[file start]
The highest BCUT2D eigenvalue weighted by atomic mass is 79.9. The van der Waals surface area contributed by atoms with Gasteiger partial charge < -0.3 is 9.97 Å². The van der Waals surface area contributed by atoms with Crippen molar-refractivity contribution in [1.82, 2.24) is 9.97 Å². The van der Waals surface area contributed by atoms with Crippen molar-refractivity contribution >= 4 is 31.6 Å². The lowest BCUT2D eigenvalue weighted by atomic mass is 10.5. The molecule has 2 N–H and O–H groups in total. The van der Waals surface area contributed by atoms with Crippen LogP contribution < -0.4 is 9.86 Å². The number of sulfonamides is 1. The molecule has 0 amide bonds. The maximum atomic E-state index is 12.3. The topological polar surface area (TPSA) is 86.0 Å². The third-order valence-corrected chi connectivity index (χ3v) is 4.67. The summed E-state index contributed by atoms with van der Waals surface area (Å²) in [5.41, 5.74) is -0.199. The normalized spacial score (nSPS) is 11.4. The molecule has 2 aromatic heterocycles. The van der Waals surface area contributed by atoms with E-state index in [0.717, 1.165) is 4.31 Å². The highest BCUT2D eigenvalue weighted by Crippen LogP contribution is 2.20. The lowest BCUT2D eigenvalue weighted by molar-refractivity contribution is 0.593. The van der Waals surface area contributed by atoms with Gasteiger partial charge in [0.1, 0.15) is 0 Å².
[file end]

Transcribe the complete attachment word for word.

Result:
The highest BCUT2D eigenvalue weighted by atomic mass is 79.9. The van der Waals surface area contributed by atoms with Gasteiger partial charge < -0.3 is 9.97 Å². The van der Waals surface area contributed by atoms with Crippen molar-refractivity contribution in [1.82, 2.24) is 9.97 Å². The van der Waals surface area contributed by atoms with Crippen molar-refractivity contribution >= 4 is 31.6 Å². The lowest BCUT2D eigenvalue weighted by atomic mass is 10.5. The molecule has 2 N–H and O–H groups in total. The van der Waals surface area contributed by atoms with Crippen LogP contribution < -0.4 is 9.86 Å². The number of sulfonamides is 1. The molecule has 0 amide bonds. The maximum atomic E-state index is 12.3. The topological polar surface area (TPSA) is 86.0 Å². The third-order valence-corrected chi connectivity index (χ3v) is 4.67. The summed E-state index contributed by atoms with van der Waals surface area (Å²) in [5.41, 5.74) is -0.199. The normalized spacial score (nSPS) is 11.4. The molecule has 2 aromatic heterocycles. The van der Waals surface area contributed by atoms with E-state index in [0.717, 1.165) is 4.31 Å². The highest BCUT2D eigenvalue weighted by Crippen LogP contribution is 2.20. The lowest BCUT2D eigenvalue weighted by molar-refractivity contribution is 0.593. The van der Waals surface area contributed by atoms with Gasteiger partial charge in [0.1, 0.15) is 0 Å².